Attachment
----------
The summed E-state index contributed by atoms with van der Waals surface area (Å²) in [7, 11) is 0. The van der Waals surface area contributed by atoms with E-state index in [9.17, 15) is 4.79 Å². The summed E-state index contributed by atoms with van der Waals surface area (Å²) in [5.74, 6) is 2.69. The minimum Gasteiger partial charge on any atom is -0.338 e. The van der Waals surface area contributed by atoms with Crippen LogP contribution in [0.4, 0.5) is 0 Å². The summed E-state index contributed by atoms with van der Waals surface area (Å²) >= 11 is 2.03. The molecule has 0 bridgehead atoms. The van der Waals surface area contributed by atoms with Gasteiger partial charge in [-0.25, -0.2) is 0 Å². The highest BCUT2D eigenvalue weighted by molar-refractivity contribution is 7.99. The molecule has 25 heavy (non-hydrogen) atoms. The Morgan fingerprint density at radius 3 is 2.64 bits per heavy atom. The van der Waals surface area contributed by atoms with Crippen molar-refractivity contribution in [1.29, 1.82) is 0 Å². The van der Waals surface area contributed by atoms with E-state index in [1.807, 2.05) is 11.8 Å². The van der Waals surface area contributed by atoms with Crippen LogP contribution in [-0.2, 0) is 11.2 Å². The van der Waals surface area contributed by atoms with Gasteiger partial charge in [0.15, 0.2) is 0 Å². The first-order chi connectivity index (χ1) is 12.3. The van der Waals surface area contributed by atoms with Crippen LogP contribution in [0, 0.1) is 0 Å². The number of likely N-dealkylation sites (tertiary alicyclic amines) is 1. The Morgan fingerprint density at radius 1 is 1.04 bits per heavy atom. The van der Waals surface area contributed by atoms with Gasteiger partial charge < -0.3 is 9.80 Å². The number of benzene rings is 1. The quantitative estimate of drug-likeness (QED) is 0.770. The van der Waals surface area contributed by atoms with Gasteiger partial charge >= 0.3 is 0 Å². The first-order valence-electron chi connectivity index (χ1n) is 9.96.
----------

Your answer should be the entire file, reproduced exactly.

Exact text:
The summed E-state index contributed by atoms with van der Waals surface area (Å²) in [7, 11) is 0. The van der Waals surface area contributed by atoms with E-state index in [9.17, 15) is 4.79 Å². The summed E-state index contributed by atoms with van der Waals surface area (Å²) in [5.74, 6) is 2.69. The minimum Gasteiger partial charge on any atom is -0.338 e. The van der Waals surface area contributed by atoms with Crippen LogP contribution in [0.4, 0.5) is 0 Å². The summed E-state index contributed by atoms with van der Waals surface area (Å²) >= 11 is 2.03. The molecule has 0 bridgehead atoms. The van der Waals surface area contributed by atoms with Gasteiger partial charge in [-0.25, -0.2) is 0 Å². The highest BCUT2D eigenvalue weighted by molar-refractivity contribution is 7.99. The molecule has 25 heavy (non-hydrogen) atoms. The Morgan fingerprint density at radius 3 is 2.64 bits per heavy atom. The van der Waals surface area contributed by atoms with Crippen molar-refractivity contribution in [1.29, 1.82) is 0 Å². The van der Waals surface area contributed by atoms with E-state index in [1.807, 2.05) is 11.8 Å². The van der Waals surface area contributed by atoms with Crippen LogP contribution in [-0.2, 0) is 11.2 Å². The van der Waals surface area contributed by atoms with Gasteiger partial charge in [0.15, 0.2) is 0 Å². The first-order chi connectivity index (χ1) is 12.3. The van der Waals surface area contributed by atoms with Crippen LogP contribution in [0, 0.1) is 0 Å². The number of likely N-dealkylation sites (tertiary alicyclic amines) is 1. The Morgan fingerprint density at radius 1 is 1.04 bits per heavy atom. The van der Waals surface area contributed by atoms with Gasteiger partial charge < -0.3 is 9.80 Å². The number of benzene rings is 1. The quantitative estimate of drug-likeness (QED) is 0.770. The van der Waals surface area contributed by atoms with Gasteiger partial charge >= 0.3 is 0 Å². The first-order valence-electron chi connectivity index (χ1n) is 9.96.